If you have a word document that contains images – there is a simple way to add an element of interactivity to it, without having to alter the appearance of the document in any way.
The basic principle is to have an image (e.g. a photo) and as the learner moves their mouse over the image – it provides a screen tip which could name or describe that part of the image. This is a very basic form of interactivity, but it is very easy to do and is a good starting point for someone if they have existing Words based resources.
This technique can be used to improve the accessibility of a resource, (in that you are providing additional information to the learning – without cluttering the screen with too much information) or to add an element of differentiation (the learner that is struggling to understand the image, can hover their mouse to get more information).
This technique is part of the JISC TechDis accessibility essential series – and can be found at http://www.jisctechdis.ac.uk/AccessibilityEssentials/2007/AE2/modules/authoring%20accessible%20docs/use%20of%20screen%20tips.html
The following video shows how to do this.
In this video, the hyperlink points to the top of the document as that is where the image was. If you are using an image part way down the document, you can either insert a bookmark next to the image to link to, or give the image a heading (and use the styles to make sure it is a heading) and link to that.
You can also use this technique in PowerPoint by just linking to the slide that you are on, as shown in this video.
Gap fill activities created within Word are relatively low level interactivities, in that they don’t give the learner feedback, and are really only good for lower order thinking skills, however they are a very simple way of converting an existing ‘static’ word document into something with an element of student engagement. These video clips have been produced using Microsoft Word 2007 – the principles are similar in other versions of Microsoft Office, but the way of doing this is actually different.
This first video shows what the output will look like.
The second video will show how we create this effect in Microsoft 2007. The techniques may be slightly different in other versions of Word (or other Word processing packages) – but the principles will be same..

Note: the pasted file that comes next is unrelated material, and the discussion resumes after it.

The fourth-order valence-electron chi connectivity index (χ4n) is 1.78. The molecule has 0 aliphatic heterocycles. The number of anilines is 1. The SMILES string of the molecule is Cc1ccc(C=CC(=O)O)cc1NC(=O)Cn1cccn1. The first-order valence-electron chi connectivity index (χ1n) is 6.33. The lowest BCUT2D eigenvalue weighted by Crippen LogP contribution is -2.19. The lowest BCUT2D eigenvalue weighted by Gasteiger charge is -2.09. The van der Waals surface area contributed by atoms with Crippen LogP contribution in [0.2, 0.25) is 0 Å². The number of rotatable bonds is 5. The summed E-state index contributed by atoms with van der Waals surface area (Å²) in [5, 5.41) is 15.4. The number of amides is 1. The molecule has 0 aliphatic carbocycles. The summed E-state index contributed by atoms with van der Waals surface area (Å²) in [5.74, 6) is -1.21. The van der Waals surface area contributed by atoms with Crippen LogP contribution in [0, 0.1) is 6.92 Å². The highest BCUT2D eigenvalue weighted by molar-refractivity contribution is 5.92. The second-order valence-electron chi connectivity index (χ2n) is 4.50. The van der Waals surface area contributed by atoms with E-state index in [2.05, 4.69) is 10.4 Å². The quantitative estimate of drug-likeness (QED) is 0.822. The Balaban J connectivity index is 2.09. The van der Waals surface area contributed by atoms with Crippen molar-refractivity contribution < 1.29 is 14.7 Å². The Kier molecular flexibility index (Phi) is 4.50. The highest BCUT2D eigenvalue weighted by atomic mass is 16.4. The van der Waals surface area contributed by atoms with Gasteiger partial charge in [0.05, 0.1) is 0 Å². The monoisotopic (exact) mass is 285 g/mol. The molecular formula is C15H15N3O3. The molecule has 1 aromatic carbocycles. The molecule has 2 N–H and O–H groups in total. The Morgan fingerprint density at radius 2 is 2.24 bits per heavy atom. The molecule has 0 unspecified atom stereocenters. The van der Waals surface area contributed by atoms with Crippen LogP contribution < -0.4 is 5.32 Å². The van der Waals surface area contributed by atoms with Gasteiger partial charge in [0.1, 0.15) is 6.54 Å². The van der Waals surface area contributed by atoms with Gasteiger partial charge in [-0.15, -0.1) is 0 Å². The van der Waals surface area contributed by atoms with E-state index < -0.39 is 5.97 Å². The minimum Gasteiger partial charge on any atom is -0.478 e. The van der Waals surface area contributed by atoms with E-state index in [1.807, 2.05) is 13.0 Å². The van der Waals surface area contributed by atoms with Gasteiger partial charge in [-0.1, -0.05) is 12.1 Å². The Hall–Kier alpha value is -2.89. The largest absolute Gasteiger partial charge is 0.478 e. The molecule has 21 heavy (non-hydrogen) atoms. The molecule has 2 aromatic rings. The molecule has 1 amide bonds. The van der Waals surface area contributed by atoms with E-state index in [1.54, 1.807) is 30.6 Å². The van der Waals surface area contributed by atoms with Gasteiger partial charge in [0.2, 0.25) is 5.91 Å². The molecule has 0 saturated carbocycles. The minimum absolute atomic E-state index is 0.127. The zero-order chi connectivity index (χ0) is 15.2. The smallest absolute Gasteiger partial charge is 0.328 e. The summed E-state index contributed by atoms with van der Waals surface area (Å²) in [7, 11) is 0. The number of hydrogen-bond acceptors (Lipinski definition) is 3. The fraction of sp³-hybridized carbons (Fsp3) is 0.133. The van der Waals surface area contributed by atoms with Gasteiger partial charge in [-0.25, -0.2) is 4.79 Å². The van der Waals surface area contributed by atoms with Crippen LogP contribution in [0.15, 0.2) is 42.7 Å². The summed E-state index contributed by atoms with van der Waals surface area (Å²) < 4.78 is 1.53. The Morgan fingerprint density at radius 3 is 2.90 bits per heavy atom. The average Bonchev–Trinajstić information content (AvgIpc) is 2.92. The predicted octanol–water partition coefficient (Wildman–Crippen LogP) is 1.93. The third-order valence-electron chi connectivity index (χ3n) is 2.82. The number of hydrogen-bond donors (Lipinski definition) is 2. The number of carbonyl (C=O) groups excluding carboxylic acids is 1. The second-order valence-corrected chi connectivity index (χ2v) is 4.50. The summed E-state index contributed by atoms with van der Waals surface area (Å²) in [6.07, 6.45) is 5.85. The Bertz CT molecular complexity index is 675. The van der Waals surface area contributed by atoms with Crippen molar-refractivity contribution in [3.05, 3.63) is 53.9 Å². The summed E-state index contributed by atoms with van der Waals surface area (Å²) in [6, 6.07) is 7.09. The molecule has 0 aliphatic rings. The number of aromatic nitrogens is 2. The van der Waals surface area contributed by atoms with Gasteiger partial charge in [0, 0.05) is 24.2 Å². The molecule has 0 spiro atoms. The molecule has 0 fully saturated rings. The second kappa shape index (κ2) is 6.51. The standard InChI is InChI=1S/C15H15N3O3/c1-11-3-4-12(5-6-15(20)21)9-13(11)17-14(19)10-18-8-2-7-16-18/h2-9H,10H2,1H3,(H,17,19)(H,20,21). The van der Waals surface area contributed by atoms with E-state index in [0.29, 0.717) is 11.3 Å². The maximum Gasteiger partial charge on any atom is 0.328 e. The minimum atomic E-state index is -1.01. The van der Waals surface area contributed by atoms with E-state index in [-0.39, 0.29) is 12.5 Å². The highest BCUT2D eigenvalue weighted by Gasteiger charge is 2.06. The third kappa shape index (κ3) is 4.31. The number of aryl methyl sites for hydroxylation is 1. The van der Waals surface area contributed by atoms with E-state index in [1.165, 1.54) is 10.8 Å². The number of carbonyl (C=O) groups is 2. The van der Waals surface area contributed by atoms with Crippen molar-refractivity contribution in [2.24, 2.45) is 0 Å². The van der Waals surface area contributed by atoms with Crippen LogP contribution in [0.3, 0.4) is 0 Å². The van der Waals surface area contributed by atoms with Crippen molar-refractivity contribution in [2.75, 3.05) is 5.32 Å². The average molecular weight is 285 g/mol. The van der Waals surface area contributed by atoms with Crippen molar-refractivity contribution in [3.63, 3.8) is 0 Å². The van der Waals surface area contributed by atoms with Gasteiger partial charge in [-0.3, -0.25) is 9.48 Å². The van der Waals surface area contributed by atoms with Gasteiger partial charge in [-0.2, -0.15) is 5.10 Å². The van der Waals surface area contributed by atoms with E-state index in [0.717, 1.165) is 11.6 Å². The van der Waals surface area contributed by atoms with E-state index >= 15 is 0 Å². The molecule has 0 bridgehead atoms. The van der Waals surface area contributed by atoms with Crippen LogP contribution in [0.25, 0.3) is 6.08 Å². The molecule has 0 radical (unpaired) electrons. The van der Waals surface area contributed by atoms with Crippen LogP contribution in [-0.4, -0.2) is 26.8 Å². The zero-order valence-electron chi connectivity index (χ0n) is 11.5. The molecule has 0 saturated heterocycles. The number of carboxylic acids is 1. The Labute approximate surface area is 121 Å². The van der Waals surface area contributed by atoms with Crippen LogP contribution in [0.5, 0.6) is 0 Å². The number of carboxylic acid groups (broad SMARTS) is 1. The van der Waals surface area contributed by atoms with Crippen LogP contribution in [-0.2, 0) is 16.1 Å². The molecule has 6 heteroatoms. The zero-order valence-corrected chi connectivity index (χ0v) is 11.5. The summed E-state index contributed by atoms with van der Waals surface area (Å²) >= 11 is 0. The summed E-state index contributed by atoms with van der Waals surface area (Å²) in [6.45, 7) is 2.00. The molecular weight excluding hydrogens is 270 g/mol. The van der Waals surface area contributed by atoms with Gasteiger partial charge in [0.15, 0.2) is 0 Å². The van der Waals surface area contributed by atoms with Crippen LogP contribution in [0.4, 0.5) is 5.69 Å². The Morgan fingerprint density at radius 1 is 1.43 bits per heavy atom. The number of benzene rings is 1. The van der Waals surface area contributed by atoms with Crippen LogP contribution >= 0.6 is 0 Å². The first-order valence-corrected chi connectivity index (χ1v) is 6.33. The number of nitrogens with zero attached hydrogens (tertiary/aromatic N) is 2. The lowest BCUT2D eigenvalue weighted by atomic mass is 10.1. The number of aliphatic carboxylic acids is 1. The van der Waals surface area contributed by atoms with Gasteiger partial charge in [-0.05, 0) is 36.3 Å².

If you want to take this technique further, then my suggestion would be to switch to Excel, which then gives you options of providing the learners with feedback, simple scoring mechanisms and validating their entries etc. I blogged about this previously at https://davefoord.wordpress.com/2010/05/20/using-excel-to-create-a-matching-pairs-activity/
Regular followers of this blog, will know that I am a big fan of Excel and use it lots as a teaching and learning tool. One way that I have used it, is when creating drag and drop activities.
I think this technique is excellent – as:
- It is very quick for me to create
- It promotes higher order thinking skills
- It can be printed, used on a computer, or an Interactive Whiteboard
- You can introduce an element of self-marking, by simply giving the learners a completed example by an expert (you) for them to compare their responses to.
These 4 videos will take you through the skills that are needed to create a simple drag and drop continuum activity.
The first video is an introduction showing, what is possible
The second video shows the skills required to draw the continuum
The third video shows the skills required to create the dragable shapes
The final video shows how to finish off the activity.
The videos above although produced by myself belong to the JISC RSC SE